Posted on 1 February 2020
The research – which was undertaken at the University of York - also suggests there was no single point of origin for the world’s oldest pottery.
Academics extracted and analysed ancient fats and lipids that had been preserved in pieces of ancient pottery - found at a number of sites on the Amur River in Russia - whose dates ranged between 16,000 and 12,000 years ago.
Professor Oliver Craig, Director of the BioArch Lab at the University of York, where the analysis was conducted, said: “This study illustrates the exciting potential of new methods in archaeological science: we can extract and interpret the remains of meals that were cooked in pots over 16,000 years ago.
“It is interesting that pottery emerges during these very cold periods, and not during the comparatively warmer interstadials when forest resources, such as game and nuts, were more available.”
Why these pots were first invented in the final stages of the last Ice Age has long been a mystery, as well as the kinds of food that were being prepared in them.
Researchers also examined pottery found from the Osipovka culture also on the Amur River. Analysis proved that pottery from there had been used to process fish, most likely migratory salmon, which offered local hunters an alternative food source during periods of major climatic fluctuation. An identical scenario was identified by the same research group in neighbouring islands of Japan.
The new study demonstrates that the world’s oldest clay cooking pots were being made in very different ways in different parts of Northeast Asia, indicating a “parallel” process of innovation, where separate groups that had no contact with each other started to move towards similar kinds of technological solutions in order to survive.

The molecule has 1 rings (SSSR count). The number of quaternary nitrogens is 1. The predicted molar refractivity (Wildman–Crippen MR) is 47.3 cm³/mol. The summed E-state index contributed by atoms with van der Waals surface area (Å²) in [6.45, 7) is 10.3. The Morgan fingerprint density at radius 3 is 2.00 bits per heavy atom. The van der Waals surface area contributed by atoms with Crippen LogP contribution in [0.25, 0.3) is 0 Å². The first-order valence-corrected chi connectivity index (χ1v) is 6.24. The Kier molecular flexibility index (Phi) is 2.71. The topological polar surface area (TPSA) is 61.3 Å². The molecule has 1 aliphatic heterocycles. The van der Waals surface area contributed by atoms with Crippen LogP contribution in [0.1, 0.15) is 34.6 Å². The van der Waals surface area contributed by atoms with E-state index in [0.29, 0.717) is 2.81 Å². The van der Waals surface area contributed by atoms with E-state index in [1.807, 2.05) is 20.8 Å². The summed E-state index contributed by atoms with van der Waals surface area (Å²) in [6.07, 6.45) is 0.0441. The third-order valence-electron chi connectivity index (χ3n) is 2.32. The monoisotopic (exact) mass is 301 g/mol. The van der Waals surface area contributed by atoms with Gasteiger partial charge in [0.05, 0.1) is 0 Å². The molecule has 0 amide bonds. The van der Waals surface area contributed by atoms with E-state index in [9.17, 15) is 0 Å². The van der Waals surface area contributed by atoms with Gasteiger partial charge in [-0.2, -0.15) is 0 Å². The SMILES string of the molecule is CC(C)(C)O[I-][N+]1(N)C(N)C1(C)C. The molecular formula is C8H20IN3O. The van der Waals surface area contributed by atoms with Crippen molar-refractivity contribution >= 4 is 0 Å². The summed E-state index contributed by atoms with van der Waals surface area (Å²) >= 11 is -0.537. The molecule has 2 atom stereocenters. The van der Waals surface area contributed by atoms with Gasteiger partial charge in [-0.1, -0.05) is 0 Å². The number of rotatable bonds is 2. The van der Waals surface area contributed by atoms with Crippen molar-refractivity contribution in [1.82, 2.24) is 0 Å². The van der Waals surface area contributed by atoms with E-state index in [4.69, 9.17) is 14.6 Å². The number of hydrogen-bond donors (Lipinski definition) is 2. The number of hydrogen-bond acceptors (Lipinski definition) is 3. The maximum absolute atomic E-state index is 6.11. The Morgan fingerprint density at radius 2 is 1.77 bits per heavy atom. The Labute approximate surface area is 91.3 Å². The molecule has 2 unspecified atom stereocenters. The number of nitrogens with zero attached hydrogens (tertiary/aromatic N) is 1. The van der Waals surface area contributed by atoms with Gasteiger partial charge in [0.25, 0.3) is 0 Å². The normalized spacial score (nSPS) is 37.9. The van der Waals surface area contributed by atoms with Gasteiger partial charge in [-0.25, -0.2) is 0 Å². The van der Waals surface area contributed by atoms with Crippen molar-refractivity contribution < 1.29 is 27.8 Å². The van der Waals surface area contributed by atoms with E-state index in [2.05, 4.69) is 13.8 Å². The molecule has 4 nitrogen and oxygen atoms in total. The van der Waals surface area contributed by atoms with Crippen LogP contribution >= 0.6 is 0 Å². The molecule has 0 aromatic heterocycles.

Lead author, Dr Shinya Shoda, of the National Research Institute for Cultural Properties in Nara, Japan said:"We are very pleased with these latest results because they close a major gap in our understanding of why the world’s oldest pottery was invented in different parts of Northeast Asia in the Late Glacial Period, and also the contrasting ways in which it was being used by these ancient hunter-gatherers.
“There are some striking parallels with the way in which early pottery was used in Japan, but also some important differences that we had not expected. This leaves many new questions that we will follow up with future research.”
Professor Peter Jordan, senior author of the study at the Arctic Centre and Groningen Institute of Archaeology, University of Groningen, the Netherlands said:"The insights are particularly interesting because they suggest that there was no single “origin point” for the world’s oldest pottery. We are starting to understand that very different pottery traditions were emerging around the same time but in different places, and that the pots were being used to process very different sets of resources.
“This appears to be a process of “parallel innovation” during a period of major climatic uncertainty, with separate communities facing common threats and reaching similar technological solutions.”
The last Ice Age reached its deepest point between 26,000 to 20,000 years ago, forcing humans to abandon northern regions, including large parts of Siberia. From around 19,000 years ago, temperatures slowly started to warm again, encouraging small bands of hunters to move back into these vast empty landscapes.
The project was funded by the AHRC.
The paper is published in Quaternary Science Reviews.